Thursday, 10 May 2018

Ceisteanna (118)

Seán Haughey

Ceist:

118. Deputy Seán Haughey asked the Minister for Education and Skills the details of the announcement he made on 3 October 2017 in relation to the entry requirements into primary teacher training programmes; if his attention has been drawn to the fact that this can disadvantage students who sat the leaving certificate in 2017 and are now on undergraduate degree courses in the four teacher training colleges in view of the fact that they will have to resit some leaving certificate examinations in order to apply for a master's degree in three years time; if the case of a student (details supplied) which has brought to the attention of his Department will be examined; and if he will make a statement on the matter. [20709/18]

Amharc ar fhreagra

Freagraí scríofa (Ceist ar Education)

I am aware of the case referred to by the Deputy. The background to this case is that in October 2017, I announced changes to the minimum entry requirements into primary teacher training programmes, as follows:

Entry 2018 - Irish: H5, English: H7/O5, Maths: H7/O6

Entry 2019 and entry 2020 - Irish: H4, English: H7/O4, Maths: H7/O4

The changes that I introduced took account of advice to me provided by the Teaching Council, which had engaged in a consultation process around a number of matters relating to entry to initial teacher education. Many of the issues identified were complex and the Council commissioned the ESRI (Economic and Social Research Institute) to carry out research to inform its deliberation.

Having relatively high minimum entry requirements (MERs) in core subject areas of Irish, English and Mathematics are one of the key policy levers that help ensure quality teaching and learning in primary schools.  The 2011 Literacy and Numeracy Strategy and subsequent review identified the need to raise standards of achievement and included decisions to raise the entry requirements in the core subjects over time.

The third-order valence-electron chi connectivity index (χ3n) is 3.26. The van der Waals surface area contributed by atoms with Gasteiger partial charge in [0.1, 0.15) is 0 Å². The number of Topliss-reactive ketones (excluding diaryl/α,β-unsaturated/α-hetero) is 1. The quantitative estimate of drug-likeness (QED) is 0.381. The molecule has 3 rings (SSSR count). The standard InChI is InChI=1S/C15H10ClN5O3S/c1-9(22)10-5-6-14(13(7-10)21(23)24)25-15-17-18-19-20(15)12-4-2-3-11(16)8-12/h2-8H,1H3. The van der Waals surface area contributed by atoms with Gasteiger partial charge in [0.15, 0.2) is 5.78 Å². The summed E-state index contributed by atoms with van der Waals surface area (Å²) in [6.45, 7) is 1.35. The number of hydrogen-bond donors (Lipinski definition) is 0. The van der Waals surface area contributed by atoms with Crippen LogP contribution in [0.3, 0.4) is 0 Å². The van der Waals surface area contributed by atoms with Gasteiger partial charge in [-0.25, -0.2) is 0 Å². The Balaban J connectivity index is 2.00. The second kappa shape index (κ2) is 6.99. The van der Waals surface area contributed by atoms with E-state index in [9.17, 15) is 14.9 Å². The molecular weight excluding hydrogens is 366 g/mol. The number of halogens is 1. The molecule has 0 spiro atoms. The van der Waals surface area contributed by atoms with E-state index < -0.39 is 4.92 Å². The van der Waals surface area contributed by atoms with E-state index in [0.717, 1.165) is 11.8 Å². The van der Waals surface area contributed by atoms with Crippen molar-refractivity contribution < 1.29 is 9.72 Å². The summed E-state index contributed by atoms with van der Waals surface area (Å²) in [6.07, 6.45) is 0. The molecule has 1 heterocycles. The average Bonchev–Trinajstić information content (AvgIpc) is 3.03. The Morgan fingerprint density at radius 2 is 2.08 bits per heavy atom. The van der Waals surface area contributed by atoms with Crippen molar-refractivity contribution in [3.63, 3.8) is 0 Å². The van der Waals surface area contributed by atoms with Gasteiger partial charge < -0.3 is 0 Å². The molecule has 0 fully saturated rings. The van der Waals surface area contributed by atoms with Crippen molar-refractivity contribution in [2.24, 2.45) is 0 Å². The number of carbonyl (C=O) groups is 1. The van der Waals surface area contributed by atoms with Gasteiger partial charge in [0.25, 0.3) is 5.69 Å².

Students with a wide variety of backgrounds and studies apply for the Professional Masters in Education (PME) which is a consecutive qualification for primary teaching undertaken by students who already hold an undergraduate degree. While some undergraduate courses may have more direct relevance to education than others, there is no course provided by any college that is recognised by the Department or the Teaching Council as being a necessary or natural precursor to taking on the PME.

In determining the revised entry requirements, care was taken not to disadvantage those students who have already commenced the senior cycle and who intend sitting the Leaving Certificate examinations in 2018.  Accordingly, I decided that the minimum entry grades for primary Initial Teacher Education programmes should be increased for 2019 rather than from 2018. However, to have applied this criterion to undergraduate students who might wish to apply for the PME at some time in the future would mean deferring the changes for four years or more.

In the case of graduates who do not meet the entry requirement in Irish, English or Math, it is open to the person to repeat the Leaving Certificate Examination or pursue a course of study leading to the one of the alternative qualifications in the subject(s) concerned outlined in the published Entry Requirements and Procedures for 2018.